According to my Toggl time logs, I logged 1818 hours on a range of project. Compared to last year I increased my project time by 131.7 hours. Of all the numerical indictors from the last year I’d argue that increasing my project time might be the most exciting and encouraging. I increased my project focus time by nearly 8% year over year. I believe that focused attention on what matters most and has the most impact is one of the most important things you can do to advance on any project or goal. So for me it’s great to see my time allotment matches this desire.

Looking at this heatmap, I see a pretty consistent time input each and every week. This is exactly the kind of “showing up” I hope for myself.

Breakdown Workspaces Time:

Let’s look at this time in more nuance. While somewhat arbitrary, I divide my time logging and overall work into three broad and somewhat overlapping buckets:

  • Personal Workplace includes organizational work, weekly reviews, studies, writing, and music.
  • Client Development, Design and Growth Hacking includes paid consulting work as well as some misc work related to that.
  • My Startup Projects includes new projects I build, design and develop as well as some side hustles I operate.

Here is how my project time got split up:

  • Client Development, Design and Growth Hacking: 1015.5h
  • Personal Workplace: 508h
  • My Startup Projects: 295h

On a year basis at my current career stage I’m really happy to see this overall split. I was able to neary 45% of my project focus time on either personal projects or my own startup stuff. At the same time 1000+ hours for client work translates into a healthy financial state too. So, all and all I’m happy.

But how does this translate into the general ebb and flow of my last year?

Breakdown of My General Time Allotment:

Client Consulting: Design, Development and Growth Marketing

Personal Projects, Writing, Music Production and Studies

Startup Projects:

The Big Blocks of My Project Time

Overall, I’m very content with where my time went last year. I put in focus and flow time into a wide range of projects, skills and goals. I made measurable and meaningful “output” progress largely, I believe, due to my regular time put in and flow.

Arguably, if time is a big way to define our existential value, the most important questions each of us should be able to answer about a day, a week or a year are: 1.) Where did my time go? (Epistemolical) and 2.) Is that what I wanted or intended? (Normative)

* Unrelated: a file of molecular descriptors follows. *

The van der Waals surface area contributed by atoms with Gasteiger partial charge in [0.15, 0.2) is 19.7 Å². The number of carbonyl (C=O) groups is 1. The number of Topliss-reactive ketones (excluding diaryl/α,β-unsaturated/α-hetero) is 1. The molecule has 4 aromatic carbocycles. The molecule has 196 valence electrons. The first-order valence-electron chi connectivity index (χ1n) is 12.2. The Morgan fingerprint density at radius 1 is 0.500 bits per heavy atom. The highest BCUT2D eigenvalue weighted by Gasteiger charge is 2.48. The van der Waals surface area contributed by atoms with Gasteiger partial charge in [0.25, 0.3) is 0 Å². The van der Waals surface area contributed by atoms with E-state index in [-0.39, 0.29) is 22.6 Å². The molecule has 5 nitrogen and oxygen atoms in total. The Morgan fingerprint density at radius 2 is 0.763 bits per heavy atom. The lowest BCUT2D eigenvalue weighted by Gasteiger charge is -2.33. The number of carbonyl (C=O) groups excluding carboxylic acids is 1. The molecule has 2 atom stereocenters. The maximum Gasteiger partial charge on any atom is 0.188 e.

Looking at my data, I can tell you that these were the three leading “time takers” last year:

  • BioTech Startup: 849.5h
  • Music Production: 313h
  • My Side Startup Project: 249h

Roughly speaking each of these projects was tied to one of the individual workspaces. So by finding time for each project I found time for one of my key workspaces.

Considering that each of these projects made notable progress and had meaningful achievements, I think my time input was well-aligned. Obviously the more time you put in something doesn’t necessarily mean you’ll always get a greater output. In my case with music I managed to release one album. For the biotech I designed our health reports, developed several sites and products and delviered several marketing traction funnels. For my own startup I built an early prototype we’ve been testing with partners and early users.

Beyond these core three projects I am happy to report the time put in other areas translated to meaningful progress too. Obviously there is never enough time but fortunately I found some time and did my best to maximize what I could to move things forward and get decent ROIs.

Music Learning, Production and Creation Time: 312.9 hours

Total YouTube Time: 143 hours

Historically, YouTube has been one of my bigger time sucks. I’ve largely avoided all-night YouTube binges and instead use it more strategically for tutorials and learning. Looking at my year of YouTube watching it’s interesting to see such a significant drop from late summer into fall. Looking at other data this is also when I increased my time spent reading, which is a great time usage swap.